Wrinkles on the Red Carpet

U-News Staff

When the Oscars ended Sunday night, the film awards season came to a close. The red carpets haven’t been wrinkle-free, as female celebrities continue to demand to be recognized for their work rather than what they wear.  On Jan. 11, the Golden Globes’ co-host Amy Poehler, actress, comedian, writer and producer, demanded through a Tweet that reporters focus on more than the dresses:  “The #RedCarpet is open and we want the media to #AskHerMore!  Let’s go beyond the ‘who are you wearing?’ and ask better questions! #GoldenGlobes.”

This was met with a lot of support on Twitter, but little change on the carpet. The Screen Actors Guild Awards featured a Mani Cam — a miniature red carpet and a camera dedicated to the fingernails and jewels of the stars — complements of E! Online.  Jennifer Aniston, Julianne Moore and Reese Witherspoon refused to put their hands in Mani Cam, but Sofía Vergara, Laverne Cox and Sarah Hyland walked their bejeweled fingers down the mini red carpet.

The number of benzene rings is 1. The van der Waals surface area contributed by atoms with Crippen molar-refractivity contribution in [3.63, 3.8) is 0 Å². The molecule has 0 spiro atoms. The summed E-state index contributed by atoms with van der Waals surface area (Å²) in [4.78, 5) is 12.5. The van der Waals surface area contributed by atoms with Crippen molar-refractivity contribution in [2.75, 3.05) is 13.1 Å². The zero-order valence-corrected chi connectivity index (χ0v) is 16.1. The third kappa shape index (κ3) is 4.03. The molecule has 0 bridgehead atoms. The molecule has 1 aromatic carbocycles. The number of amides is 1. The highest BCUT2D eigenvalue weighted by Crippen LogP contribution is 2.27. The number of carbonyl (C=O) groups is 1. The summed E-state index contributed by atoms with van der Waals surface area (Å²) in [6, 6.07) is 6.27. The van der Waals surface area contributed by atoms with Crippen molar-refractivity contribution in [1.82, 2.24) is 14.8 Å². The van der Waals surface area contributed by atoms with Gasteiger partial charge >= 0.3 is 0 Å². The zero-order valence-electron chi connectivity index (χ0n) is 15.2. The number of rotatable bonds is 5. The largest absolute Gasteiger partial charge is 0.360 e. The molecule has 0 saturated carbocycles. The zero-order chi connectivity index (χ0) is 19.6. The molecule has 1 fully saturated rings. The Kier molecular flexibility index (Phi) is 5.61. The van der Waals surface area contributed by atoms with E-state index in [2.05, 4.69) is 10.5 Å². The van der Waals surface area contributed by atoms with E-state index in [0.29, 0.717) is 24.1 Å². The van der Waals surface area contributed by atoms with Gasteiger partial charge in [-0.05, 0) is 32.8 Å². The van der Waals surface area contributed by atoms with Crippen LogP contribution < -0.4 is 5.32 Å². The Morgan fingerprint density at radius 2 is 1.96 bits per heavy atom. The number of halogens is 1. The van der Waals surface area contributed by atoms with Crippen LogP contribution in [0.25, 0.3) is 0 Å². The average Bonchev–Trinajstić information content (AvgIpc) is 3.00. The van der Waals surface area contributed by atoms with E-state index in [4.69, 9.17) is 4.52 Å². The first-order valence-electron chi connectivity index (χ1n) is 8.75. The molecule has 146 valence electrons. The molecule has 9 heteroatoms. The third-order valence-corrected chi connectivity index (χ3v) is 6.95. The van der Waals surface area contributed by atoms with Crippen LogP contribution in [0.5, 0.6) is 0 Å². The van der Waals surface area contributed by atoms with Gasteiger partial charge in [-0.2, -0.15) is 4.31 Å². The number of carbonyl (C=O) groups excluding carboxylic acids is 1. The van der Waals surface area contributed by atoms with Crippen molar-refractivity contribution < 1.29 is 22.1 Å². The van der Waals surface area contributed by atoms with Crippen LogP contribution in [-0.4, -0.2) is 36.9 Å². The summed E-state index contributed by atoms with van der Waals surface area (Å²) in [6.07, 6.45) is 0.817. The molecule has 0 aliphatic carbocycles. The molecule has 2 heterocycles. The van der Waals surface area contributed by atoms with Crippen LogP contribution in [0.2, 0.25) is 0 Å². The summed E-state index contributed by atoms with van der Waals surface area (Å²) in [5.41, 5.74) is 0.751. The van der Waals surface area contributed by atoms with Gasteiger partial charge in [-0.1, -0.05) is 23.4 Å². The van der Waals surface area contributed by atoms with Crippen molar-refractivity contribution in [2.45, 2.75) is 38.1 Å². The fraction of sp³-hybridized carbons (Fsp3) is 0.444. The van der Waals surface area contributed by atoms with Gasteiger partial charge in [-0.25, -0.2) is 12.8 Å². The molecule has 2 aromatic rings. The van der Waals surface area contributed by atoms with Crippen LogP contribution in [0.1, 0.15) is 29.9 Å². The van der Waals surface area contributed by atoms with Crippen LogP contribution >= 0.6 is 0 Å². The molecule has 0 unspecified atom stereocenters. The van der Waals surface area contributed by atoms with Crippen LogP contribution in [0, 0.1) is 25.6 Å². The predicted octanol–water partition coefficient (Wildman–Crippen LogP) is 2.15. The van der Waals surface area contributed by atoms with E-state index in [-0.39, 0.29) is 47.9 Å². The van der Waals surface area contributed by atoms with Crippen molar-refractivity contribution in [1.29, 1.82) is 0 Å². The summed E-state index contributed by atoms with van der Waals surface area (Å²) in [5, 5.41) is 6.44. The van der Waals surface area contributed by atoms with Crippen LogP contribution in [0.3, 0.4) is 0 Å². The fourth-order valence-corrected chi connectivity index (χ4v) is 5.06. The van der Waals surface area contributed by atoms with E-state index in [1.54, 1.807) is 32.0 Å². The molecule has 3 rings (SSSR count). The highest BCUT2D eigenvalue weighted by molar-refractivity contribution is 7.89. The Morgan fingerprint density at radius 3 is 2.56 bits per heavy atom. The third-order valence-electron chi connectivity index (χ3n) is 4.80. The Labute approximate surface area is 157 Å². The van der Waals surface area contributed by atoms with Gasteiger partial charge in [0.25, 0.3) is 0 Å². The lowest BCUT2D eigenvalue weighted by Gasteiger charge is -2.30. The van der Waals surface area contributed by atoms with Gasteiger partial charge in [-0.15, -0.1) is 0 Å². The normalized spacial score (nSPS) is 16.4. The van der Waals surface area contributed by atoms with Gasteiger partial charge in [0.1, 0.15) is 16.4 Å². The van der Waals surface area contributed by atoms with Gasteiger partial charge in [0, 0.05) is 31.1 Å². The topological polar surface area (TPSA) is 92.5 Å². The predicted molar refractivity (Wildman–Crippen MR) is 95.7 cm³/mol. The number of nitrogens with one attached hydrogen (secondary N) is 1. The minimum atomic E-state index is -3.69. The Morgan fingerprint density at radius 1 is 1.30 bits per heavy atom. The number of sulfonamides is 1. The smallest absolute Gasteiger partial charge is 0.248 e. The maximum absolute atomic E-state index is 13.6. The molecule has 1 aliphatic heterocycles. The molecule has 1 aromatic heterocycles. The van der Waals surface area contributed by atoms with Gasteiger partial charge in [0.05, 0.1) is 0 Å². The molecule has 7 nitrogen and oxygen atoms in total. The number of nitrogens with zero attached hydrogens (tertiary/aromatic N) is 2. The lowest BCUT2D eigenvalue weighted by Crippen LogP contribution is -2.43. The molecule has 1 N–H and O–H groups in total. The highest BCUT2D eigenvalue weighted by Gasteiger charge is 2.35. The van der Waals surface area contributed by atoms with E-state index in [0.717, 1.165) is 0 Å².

Last year’s award season featured Elisabeth Moss flipping off the Mani Cam at the Golden Globes. As E!’s 360 Glam Cam was panning the length of her body, Cate Blanchett crouched down in front of the lens and asked “Do you do that to the guys?”

In their attempt to show the discrepancy between the questions men and women are asked on the red carpets, BuzzFeed asked Kevin Spacey if he was wearing Spanx at the 2014 Academy Awards, to which he replied “BuzzFeed is so f***ed up,” and left.

Celebrities often get their red carpet looks for free in exchange for mentioning the designer’s name on camera.  Anne Hathaway was reportedly paid $750,000 by Tiffany & Co to wear its jewelry at the 2011 Oscars.  The celebrities could boycott the carpets, but that is unlikely to happen, as the more they are on camera looking good, the more their brands are worth.

Cara Buckley, writing for The New York Times, wrote, “If celebrities ‘do a series of good looks’ on the red carpet … they are better poised to land lucrative contracts.”

Considering E! had a countdown to the red carpet starting at 10:30 the morning of the Oscars and, the day before, ABC aired a program dedicated to the “highlights of previous Oscar ceremonies including the fashion, flubs, and faux pas,” there is no end to the market for the glamor of the red carpets.